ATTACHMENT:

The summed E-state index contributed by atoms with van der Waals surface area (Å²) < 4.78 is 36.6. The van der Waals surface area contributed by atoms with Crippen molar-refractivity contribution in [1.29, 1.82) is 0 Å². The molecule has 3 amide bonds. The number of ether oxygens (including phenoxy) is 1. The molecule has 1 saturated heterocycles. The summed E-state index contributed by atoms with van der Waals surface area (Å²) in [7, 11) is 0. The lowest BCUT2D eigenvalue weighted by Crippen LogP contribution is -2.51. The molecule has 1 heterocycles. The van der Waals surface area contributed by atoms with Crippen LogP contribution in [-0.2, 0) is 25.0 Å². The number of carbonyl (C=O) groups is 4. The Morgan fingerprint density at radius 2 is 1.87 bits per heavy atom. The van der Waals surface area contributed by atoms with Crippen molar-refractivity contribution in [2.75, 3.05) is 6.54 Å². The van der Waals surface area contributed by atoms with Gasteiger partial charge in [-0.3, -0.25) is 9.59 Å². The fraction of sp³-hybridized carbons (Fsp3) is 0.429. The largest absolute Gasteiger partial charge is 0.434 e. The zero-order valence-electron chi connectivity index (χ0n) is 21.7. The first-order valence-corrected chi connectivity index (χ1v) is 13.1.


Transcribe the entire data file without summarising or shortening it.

The summed E-state index contributed by atoms with van der Waals surface area (Å²) < 4.78 is 36.6. The van der Waals surface area contributed by atoms with Crippen molar-refractivity contribution in [1.29, 1.82) is 0 Å². The molecule has 3 amide bonds. The number of ether oxygens (including phenoxy) is 1. The molecule has 1 saturated heterocycles. The summed E-state index contributed by atoms with van der Waals surface area (Å²) in [7, 11) is 0. The lowest BCUT2D eigenvalue weighted by Crippen LogP contribution is -2.51. The molecule has 1 heterocycles. The van der Waals surface area contributed by atoms with Crippen LogP contribution in [-0.2, 0) is 25.0 Å². The number of carbonyl (C=O) groups is 4. The Morgan fingerprint density at radius 2 is 1.87 bits per heavy atom. The van der Waals surface area contributed by atoms with Crippen molar-refractivity contribution in [2.75, 3.05) is 6.54 Å². The van der Waals surface area contributed by atoms with Gasteiger partial charge in [-0.3, -0.25) is 9.59 Å². The fraction of sp³-hybridized carbons (Fsp3) is 0.429. The largest absolute Gasteiger partial charge is 0.434 e. The zero-order valence-electron chi connectivity index (χ0n) is 21.7. The first-order valence-corrected chi connectivity index (χ1v) is 13.1.